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First Shots: Robert Evans Photographs The 1st Wedding Shot With The New α9

With over twenty-seven years as a wedding photographer, and well over a thousand weddings under my belt, May 20th 2017 was a standout day for me as a photographer. I photographed a wedding with the new Sony α9 camera and it was everything I expected and so much more.

Starting out as a film photographer I had mixed emotions about switching to digital and I was reluctant to make the change. However I was smart enough to foresee that digital was the future and if I didn’t make the transition to the digital age, I was going to get left behind. In January of 2003 I shot my first digital wedding and I haven’t looked back. In late 2012, I stared shooting Sony cameras because I saw the writing on the wall here, too. I had a gut feeling that Sony was going to do big things in imaging and five years later, I’m happy I listened to that little inner voice.

I’ve used many different cameras since I made the switch to Sony, but the Sony α9 is by far the most complete, fun to shoot Sony camera body I’ve ever used, especially for weddings. This is the only camera you’ll ever need. OK, that’s enough of my excitement, let me tell you about shooting the α9 at a wedding last weekend.

The wedding was held in an older church with pretty doors that were painted indigo blue with vibrant bright-yellow spring wreaths greeting you as you climb the steps. The reception and primary photography location was just five minutes away at The Minikahda Country Club which overlooks Lake Calhoun, just south of Minneapolis. I had two beautiful locations in which to create beautiful wedding images, however we had unfavorable weather conditions. There was heavy rain for most of the day, which as anyone who has ever photographed a wedding in the rain knows, has its challenges. I was forced work inside for the day, which means bad light and fewer options. Despite the challenges, I wasn’t worried because as the saying goes, I like to make lemons into lemonade, and I was confident the Sony α9 was going to be a capable team member.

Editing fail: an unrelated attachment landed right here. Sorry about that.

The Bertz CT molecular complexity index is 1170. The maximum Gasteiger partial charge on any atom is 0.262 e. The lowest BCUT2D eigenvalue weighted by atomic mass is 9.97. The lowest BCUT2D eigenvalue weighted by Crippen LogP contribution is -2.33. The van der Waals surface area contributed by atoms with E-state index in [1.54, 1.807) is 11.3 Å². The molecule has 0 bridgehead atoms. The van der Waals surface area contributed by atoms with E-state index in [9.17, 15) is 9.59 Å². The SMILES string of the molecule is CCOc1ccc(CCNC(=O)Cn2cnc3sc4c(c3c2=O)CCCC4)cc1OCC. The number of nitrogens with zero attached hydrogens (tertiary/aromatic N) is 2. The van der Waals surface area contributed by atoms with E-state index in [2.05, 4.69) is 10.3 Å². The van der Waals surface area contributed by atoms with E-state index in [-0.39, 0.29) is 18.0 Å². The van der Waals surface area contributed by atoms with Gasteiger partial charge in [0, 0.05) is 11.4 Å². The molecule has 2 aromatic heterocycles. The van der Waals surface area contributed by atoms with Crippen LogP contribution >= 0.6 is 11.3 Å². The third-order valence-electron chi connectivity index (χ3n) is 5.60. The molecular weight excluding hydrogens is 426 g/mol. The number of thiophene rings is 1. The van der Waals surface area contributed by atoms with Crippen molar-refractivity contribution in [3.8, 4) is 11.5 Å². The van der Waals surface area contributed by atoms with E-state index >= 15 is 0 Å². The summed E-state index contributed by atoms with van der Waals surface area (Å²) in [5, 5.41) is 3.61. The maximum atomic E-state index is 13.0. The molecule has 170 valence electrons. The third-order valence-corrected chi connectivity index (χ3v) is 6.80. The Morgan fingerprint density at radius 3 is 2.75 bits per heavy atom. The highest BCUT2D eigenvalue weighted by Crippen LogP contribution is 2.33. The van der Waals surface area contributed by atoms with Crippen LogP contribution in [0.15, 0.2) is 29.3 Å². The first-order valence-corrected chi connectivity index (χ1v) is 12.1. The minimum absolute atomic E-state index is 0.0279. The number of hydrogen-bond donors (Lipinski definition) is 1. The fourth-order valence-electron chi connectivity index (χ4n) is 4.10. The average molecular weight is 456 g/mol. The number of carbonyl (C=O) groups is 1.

This camera is fast and it’s fast in so many ways. It focuses fast, it shoots fast, and it process RAW files fast. 208 raw files (give or take) at 20 frames per second fast before the camera even starts to buffer (which it clear fast fast). And with the new back-illuminated sensor low light wouldn’t be an issue.

In my opinion, there are a few times in the day where you would need all of this speed at a wedding, and one of those times is during the recessional of the bride and groom after they kiss and say “I do.” I the past, I have used my Sony α6000-series cameras to photograph the recessional because of their shooting speed and I would use them to photograph my couples walking back down the aisle for outside ceremonies only.

The ceremony on this rainy Saturday was inside, which normally means putting on a flash. On a whim, I decided to try something which I would have never even considered at an indoor wedding: I was going to shoot the recessional inside, just as I had done in the past, but at the full 20-fps and, because of its low light capabilities, no flash. ‘Let’s see what this camera can do,’ I thought. So in the heat of the moment, I set the α9 to 25,600 ISO, set my shutter speed to 1/125-sec. and the aperture f/2.8 on my G Master 24-70mm and I let ‘er rip.

Now I’m not crazy. I always shoot with a second shooter so if my experiment failed I knew I had back up images, however it turned out I didn’t need the backup. The α9 killed it as you can see in this video: